|Michael Corleone in "The Godfather" moments before he utters the words, "It's strictly business," photo credit Paramount Pictures/YouTube, fair use claimed/implied use authorized|
So I was all excited that I could embed a video directly into my blog from YouTube, I thought I had turned a technological corning in my blogging. Well, for whatever reason, it's not working (sigh). So friends, Ill need to invite you to check out the link below. It's short and permission is implied via YouTube's site, so please enjoy:
I'm guessing most of you will recognize the movie as "The Godfather." Before I get too far into this blog post, please take a moment to watch. Go on, I'll wait...
“The Godfather," for those of you who might not know, is the story of a 1940s American organized crime family. In the scene above, Michael Corleone, played by Al Pacino, has recently saved his father, Vito “Don” Corelone, (played by Marlin Brando) from a second attempt on his life from rival gangsters. Until now, Michael had rejected the “family business.” However, Michael crosses over from a "civilian" to a "soldier” and is going to war for the family. In this scene, he signs his enlistment papers. He decides to commit two murders, one of a rival mob boss and the other a corrupt police captain.
When the rest of the "family" laughs at him, mocking his proposal as "emotional," he fires back at him (bad pun, I know) with that famous line:
"It's not personal, Sonny, it's strictly business."
I've seen this scene dozens of times. It's great cinematography. As the camera moves up on Michael, we’re able to watch him formulate the plan to commit a double murder. From the gestures of the actors, the background, it is a terrific scene all the way around.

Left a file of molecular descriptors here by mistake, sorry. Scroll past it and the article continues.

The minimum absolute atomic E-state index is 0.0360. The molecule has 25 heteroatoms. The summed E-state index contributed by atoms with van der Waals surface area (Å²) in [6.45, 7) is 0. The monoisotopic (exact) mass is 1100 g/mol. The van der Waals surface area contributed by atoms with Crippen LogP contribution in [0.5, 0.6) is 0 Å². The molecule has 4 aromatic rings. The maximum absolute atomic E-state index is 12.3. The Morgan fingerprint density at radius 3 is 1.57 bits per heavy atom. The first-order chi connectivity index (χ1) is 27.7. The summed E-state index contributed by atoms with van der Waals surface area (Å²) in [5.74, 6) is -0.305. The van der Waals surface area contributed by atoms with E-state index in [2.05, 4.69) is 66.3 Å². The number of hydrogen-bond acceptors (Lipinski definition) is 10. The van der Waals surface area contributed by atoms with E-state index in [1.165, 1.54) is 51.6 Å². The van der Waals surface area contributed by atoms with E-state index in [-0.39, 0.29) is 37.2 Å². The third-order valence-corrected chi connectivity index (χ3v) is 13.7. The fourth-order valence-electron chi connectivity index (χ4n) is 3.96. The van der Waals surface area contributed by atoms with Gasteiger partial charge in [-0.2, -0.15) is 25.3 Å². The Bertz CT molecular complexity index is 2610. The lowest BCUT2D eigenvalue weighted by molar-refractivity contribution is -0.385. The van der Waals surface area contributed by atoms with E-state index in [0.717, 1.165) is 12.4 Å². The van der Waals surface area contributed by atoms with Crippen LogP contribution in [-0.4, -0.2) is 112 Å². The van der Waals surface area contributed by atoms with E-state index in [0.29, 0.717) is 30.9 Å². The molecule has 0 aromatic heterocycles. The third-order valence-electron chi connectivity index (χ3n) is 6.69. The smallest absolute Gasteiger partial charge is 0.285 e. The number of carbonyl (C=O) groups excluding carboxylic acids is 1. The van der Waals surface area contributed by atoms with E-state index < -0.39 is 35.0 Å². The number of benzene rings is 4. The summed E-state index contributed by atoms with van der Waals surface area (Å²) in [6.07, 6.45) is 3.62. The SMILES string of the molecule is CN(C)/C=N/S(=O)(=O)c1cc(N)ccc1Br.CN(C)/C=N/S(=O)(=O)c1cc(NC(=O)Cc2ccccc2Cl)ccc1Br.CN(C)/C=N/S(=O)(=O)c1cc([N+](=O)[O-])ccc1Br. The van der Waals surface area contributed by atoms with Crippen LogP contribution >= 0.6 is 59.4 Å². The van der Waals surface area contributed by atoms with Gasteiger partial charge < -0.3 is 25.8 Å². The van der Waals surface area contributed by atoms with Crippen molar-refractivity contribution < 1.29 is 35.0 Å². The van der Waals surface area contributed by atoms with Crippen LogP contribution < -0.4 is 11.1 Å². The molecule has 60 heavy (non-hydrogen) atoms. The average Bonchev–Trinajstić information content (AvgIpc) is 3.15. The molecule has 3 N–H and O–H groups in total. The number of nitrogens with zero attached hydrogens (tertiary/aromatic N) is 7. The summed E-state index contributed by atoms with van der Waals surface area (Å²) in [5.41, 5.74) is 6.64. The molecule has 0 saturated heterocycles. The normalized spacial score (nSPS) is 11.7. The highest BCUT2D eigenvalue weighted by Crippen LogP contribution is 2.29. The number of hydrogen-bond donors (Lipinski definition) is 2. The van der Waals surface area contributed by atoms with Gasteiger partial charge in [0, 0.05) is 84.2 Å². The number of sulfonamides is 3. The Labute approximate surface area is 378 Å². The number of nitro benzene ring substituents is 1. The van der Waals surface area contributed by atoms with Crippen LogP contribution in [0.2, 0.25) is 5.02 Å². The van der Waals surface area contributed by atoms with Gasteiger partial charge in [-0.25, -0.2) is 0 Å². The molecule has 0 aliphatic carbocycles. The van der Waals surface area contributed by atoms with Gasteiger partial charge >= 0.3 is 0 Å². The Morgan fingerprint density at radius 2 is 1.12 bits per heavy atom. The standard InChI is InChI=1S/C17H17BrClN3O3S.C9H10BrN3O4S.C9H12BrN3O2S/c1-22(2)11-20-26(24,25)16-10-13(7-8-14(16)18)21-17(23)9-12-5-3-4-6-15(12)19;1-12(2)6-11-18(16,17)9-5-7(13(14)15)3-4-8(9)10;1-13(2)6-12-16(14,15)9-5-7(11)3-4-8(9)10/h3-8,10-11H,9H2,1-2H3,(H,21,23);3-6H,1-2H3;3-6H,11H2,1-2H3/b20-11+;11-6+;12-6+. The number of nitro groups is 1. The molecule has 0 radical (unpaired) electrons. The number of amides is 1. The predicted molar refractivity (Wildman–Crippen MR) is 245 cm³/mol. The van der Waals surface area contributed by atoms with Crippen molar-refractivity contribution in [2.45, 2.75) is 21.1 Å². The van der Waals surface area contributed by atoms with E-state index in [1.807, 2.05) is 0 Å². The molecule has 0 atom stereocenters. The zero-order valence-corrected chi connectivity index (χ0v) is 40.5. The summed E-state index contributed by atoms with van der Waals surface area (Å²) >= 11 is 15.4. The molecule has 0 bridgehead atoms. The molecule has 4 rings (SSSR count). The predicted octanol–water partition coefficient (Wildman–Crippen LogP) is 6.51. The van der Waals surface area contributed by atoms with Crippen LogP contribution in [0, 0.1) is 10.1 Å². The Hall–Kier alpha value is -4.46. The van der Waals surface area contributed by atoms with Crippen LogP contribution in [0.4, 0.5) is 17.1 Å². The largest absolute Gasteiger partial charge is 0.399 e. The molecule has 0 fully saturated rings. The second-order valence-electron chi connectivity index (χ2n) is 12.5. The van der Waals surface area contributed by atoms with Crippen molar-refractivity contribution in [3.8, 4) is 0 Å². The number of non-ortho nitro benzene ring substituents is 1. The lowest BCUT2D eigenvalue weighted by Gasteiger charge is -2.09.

I also think that movies can provide opportunities to reflect on things that are going on in our world. We can, if we chose, use movies, literature, even current events to evaluate what we believe, how we feel, even how we act.
Case in point- the iconic line, "It's strictly business." In the above scene, is it? I'd argue no.
Oh sure, Micheal rationalized what he was doing. "They tried to kill Pop. I'll kill them to save Pop. It's the only way I can be sure to save Pop. Family is the most important thing, the ONLY thing. I'll do whatever is necessary to protect him. Protecting him is protecting the family, the family business..."
This makes logical (albeit twisted, immoral) sense. Still, the fact remains that he was, in his twisted logic, saving Pop, his father, Don Corelone, the Godfather.
I'd argue that Michael made the statement to assure his brothers, Sonny and Tom (the consigliere), and the rest of the inner circle that he had the proper distance and detachment to carry out this act. Just watch Michael's eyes as the scene ends. It is an image of determination covering up boiling rage. This is far from strictly business.
Recently, a story came up about a candidate for governor in Maryland who made a crack about his opponent that really set me off. I even started doing a blog post on it. Yet I declined to publish it. Here's why:
When I re-read it the next morning, I concluded I was just venting. At the time I was pounding out my, "scotch no ice," reply on the keyboard, I was certain my retort was adding something to the social discourse. Upon reflection, I concluded...I wasn't. I was just pissed off that some politician said something that I took umbrage with. In other words, my reply was not "strictly business." It was personal.
"The Godfather" is a great movie, no doubt. Yet it is just that- a movie. We can view it as entertainment, social commentary, a cautionary tale, or all of the above.
I'd suggest the lesson offered from this movie is that almost everything we do is personal. This can be good or bad. It's up to us to figure that out as the camera of our conscious and moral compass zooms in on us.
Be well my friends,